(TibetanReview.net, Jan09, 2015) – China’s democracy, whether in the case of the government or party, is based on the overriding dicta that the ruling hierarch should have the final say in both who the candidates are and who the final winner should win. Tibetan villagers in parts of Qinghai Province were made to realize this the hard way in Dec 2014 during local elections.
Police and paramilitary police in at least two counties of Golog (Chinese: Guoluo) Prefecture in Qinghai Province have severely cracked down on Tibetans for failing to vote for candidates preferred by the local officials, detaining nearly 70 in one and beating one to death in the other, reported Radio Free Asia (Washington) Jan 7. Both the incidents occurred in Dec 2014.
In Kyangchu village of Gade (Gande) County, officials threatened and abused a gathering of villagers on Dec 15 after they voted for a man named Samdrak, rather than any of the two other candidates they had demanded to see elected. And when the villagers sought to take the issue to the prefectural authorities, the officials called in the paramilitary People’s Armed Police Force and got nearly 70 of them detained.
Forty of them were later released after being made to sign a document disavowing the People’s Benefit Association, a popular and respected grassroots group to which Samdrak belonged. About 20 others were released over the next 10 to 20 days after various forms of detention at different places.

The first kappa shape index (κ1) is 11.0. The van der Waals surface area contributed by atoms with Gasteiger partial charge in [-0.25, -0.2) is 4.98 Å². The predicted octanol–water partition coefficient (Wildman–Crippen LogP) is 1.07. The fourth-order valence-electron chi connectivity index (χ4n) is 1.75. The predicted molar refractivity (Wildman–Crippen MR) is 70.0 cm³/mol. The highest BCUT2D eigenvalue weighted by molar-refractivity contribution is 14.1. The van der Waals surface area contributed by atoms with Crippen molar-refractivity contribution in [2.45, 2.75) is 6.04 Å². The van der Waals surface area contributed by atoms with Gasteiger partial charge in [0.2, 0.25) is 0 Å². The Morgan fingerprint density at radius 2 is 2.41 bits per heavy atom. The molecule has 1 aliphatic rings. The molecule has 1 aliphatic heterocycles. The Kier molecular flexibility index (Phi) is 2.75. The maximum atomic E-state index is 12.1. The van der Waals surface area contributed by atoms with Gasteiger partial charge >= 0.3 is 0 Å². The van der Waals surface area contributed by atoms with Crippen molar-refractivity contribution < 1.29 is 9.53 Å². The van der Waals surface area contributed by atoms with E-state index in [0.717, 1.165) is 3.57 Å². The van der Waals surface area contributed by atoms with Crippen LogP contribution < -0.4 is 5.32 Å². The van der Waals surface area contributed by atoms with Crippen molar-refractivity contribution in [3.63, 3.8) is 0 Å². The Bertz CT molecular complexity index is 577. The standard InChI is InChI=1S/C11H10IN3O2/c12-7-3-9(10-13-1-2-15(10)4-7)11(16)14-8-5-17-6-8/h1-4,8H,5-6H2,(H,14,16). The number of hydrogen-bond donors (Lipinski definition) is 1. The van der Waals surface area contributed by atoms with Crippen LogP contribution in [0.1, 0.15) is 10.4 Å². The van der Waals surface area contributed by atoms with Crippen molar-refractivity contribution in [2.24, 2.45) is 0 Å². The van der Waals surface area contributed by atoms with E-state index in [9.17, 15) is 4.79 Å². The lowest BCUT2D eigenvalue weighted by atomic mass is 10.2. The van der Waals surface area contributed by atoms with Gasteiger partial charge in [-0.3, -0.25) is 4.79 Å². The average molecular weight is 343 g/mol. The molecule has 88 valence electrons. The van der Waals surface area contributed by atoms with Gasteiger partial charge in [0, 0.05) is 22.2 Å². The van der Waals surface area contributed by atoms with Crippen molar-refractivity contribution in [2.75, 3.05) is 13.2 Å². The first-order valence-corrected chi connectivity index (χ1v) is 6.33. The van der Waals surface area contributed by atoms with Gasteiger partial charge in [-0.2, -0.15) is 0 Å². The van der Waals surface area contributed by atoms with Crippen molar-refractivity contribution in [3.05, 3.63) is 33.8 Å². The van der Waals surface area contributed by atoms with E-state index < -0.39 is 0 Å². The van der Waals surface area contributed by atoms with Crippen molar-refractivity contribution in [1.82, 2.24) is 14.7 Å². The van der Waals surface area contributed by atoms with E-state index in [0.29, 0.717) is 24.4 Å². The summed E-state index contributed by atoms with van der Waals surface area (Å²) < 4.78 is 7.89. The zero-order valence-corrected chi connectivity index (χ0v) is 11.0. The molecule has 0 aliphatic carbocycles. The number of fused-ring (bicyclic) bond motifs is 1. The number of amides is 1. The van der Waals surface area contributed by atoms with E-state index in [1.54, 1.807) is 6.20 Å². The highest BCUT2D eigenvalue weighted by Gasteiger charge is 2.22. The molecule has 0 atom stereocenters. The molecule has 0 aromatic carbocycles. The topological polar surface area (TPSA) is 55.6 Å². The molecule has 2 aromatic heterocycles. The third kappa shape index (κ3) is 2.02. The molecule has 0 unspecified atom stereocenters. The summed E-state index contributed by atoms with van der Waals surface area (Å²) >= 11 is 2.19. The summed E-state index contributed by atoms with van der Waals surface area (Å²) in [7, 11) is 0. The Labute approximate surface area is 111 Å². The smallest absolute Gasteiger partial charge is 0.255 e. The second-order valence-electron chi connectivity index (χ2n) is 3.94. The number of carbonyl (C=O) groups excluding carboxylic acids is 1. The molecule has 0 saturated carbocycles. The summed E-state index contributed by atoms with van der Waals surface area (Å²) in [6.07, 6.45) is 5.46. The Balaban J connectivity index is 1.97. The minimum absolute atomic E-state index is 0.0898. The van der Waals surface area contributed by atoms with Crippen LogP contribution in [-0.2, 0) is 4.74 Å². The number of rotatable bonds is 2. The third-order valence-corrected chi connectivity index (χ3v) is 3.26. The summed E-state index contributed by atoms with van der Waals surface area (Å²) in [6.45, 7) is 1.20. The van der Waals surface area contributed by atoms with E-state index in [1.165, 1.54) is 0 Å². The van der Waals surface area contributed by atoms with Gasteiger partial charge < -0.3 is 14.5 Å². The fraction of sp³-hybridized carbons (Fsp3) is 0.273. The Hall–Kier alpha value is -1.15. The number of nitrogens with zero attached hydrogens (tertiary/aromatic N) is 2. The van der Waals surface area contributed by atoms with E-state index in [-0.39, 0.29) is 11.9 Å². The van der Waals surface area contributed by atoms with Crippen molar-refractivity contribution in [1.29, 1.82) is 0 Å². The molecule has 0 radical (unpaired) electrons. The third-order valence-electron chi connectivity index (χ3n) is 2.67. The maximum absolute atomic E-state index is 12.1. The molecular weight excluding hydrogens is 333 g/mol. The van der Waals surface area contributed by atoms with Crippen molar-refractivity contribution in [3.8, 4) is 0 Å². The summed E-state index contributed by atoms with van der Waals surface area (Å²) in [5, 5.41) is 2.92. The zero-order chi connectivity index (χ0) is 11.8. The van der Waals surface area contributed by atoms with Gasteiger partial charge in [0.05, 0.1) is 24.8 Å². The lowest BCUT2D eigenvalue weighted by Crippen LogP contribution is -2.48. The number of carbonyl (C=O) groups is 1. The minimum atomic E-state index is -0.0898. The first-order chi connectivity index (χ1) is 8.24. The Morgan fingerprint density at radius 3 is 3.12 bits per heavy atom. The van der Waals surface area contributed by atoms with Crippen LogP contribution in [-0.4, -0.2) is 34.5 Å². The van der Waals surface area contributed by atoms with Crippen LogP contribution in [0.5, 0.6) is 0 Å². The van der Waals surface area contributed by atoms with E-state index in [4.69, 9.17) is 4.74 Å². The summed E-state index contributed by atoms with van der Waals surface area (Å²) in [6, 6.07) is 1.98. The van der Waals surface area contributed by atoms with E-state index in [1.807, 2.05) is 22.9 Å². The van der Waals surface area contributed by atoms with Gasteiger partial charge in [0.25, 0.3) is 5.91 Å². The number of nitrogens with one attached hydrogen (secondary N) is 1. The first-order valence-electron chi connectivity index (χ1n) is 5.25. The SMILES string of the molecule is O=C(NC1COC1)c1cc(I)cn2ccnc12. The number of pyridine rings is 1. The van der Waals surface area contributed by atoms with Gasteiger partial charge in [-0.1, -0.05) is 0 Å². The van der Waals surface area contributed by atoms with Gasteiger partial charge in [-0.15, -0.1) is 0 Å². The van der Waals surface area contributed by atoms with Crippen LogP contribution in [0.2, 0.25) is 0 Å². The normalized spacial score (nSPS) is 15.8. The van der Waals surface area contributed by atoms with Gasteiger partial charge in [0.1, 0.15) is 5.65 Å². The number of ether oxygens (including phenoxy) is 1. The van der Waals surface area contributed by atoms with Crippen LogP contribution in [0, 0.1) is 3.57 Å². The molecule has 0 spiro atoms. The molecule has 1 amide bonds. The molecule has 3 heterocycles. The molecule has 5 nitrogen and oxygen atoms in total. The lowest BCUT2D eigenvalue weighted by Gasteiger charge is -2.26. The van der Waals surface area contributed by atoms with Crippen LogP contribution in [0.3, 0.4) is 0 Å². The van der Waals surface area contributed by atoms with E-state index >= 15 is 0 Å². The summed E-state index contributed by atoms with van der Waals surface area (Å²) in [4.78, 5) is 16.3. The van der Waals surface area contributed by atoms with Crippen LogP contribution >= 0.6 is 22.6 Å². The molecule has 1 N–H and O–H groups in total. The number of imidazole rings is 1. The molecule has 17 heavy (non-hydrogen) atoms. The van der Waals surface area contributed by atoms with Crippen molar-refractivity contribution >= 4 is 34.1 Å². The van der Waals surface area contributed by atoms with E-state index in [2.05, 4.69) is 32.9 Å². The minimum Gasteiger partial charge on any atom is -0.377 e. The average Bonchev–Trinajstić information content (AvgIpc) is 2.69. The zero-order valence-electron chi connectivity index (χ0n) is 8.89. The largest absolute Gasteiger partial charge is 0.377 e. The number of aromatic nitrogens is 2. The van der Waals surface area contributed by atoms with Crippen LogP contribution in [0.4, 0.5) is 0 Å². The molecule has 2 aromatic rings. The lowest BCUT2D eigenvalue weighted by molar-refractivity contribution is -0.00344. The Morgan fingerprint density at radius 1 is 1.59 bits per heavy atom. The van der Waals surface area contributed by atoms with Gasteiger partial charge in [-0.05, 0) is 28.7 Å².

The authorities were said to have announced that three Tibetans, including Samdrak, who continued to remain in detention, would be charged. The other two have been named as Tenpa Gyal and Nyatri. Their families were reportedly being disallowed from bringing food to them.
Earlier, on Dec 7, there was a similar incident in Tagthag Township of Darlag (Dari) County when the local Tibetans’ refusal to vote for a candidate named Tenkyab handpicked by the local authorities led to a clash, leading to a 22-year-old youth named Karmey being beaten to death and more than a dozen others, including those named as Tashi, Lokel, Ghangha and Ghangdo, being taken away.
Karmey’s body was returned to his family the next day, with a “compensation” of 10,000 yuan (US$ 1,607) and on condition that the incident be not publicized. Tibetans were said to have protested in front of the county government offices, demanding justice for Karmey.